“Surrogacy” is a medical term that has emerged with the development of human reproductive technology. Many surrogacy proponents claim that “surrogacy is a voluntary bargain between couples who cannot have children and poor women that need money,” but is it really a voluntary choice for women to “rent out” their wombs to others? What will happen to them when the embryo is implanted?
Is it as simple as “having a baby”?
Surrogate mothers are usually married women aged 21-45 years (some studies also suggest between the ages of 18 and 35) with at least one child. However, the number of births should not be too many, usually less than 3 natural births and less than 2 C-sections. They usually come from relatively poor areas (except for a few states in the U.S.) where surrogacy is legal or the legislation is vague for “grey zone”. If they pass the medical exam, sign a contract and become pregnant, they are not far from losing their personal freedom.
According to the WHO, in 2017, a total of 295,000 women worldwide died during pregnancy and childbirth from causes such as hemorrhage, high blood pressure, and infections. Even with medical developments, the risks associated with childbirth are still extremely high. Women in less economically developed countries have a 130 times higher lifetime risk of dying from childbirth-related causes than women in high-income countries, due to medical and economic constraints. For women who are deeply involved in the surrogacy industry, their wombs are treated as commodities, and the various tactics used by agencies to attract customers and maximize profits, such as multiple pregnancies and cutting back on necessary care, leave them in an even worse situation.
In order to ensure a high success rate and provide “special” services to their clients, surrogate mothers are often implanted with more than one embryo, which increases the risk of various complications during pregnancy, such as high blood pressure, stroke, placental abruption, perinatal death, fetal death in utero, and neonatal death.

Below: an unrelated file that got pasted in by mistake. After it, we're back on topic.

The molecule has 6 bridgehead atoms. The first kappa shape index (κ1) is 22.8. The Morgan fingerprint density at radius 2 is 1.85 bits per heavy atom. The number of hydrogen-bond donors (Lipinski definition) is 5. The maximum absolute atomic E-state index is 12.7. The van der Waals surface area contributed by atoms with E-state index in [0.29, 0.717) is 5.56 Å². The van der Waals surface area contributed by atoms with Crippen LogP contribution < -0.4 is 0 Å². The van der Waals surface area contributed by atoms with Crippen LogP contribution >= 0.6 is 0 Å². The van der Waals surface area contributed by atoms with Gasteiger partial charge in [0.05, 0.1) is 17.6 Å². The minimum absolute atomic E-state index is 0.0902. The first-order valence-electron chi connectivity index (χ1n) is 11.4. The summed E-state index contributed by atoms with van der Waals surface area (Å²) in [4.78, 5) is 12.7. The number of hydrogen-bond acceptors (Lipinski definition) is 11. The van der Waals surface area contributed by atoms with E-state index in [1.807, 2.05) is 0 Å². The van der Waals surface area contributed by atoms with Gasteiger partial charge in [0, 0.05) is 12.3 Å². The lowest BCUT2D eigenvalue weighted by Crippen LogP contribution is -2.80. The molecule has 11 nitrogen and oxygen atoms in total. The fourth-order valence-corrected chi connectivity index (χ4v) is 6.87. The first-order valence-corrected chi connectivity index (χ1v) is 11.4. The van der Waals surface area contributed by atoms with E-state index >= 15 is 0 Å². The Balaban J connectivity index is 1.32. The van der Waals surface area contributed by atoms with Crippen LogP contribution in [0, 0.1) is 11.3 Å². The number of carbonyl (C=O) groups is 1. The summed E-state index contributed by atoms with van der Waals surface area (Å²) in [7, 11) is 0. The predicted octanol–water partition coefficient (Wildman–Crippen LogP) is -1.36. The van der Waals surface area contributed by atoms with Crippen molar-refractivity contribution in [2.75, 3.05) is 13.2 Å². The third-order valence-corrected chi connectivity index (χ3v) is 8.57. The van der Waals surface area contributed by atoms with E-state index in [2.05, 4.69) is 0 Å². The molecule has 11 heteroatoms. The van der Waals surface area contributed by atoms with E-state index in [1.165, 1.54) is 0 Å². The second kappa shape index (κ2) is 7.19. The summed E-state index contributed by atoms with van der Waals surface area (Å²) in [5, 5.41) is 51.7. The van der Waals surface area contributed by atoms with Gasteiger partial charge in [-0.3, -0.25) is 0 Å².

Being a surrogate mother is difficult, but agencies don’t take good care of surrogate mothers because of it. According to a young Ukrainian surrogate mother interviewed by the BBC, immediately after the embryo implantation, the surrogacy agency reduced her daily medical care, and other surrogate mothers who had health problems were not diagnosed and treated properly in time, resulting in all sorts of complications. In addition, there are various rumors circulating in the Ukrainian surrogacy market about the poor performance of some clinics, such as embryo trading, lack of health supervision, and over-solicitation of clients.
Besides the enormous health risks, the plight of surrogate mothers goes far beyond that. Not only do women have to endure physical pain but also tremendous psychological distress and pressure from society. To begin with, women who decide to become surrogates are the ones living in poverty. They are often in a highly patriarchal social structure, low education and social status make them excluded from the traditional labor market, and leaving them no choice but to sell the wombs to supplement their families.
In the BBC documentary House of Surrogates, when they were interviewed about why they want to be surrogates, the young girls’ answers were mostly “to build a house”, “to send the children to English school”, “their husbands are abusive if they don’t bring in money”, and other helpless motives.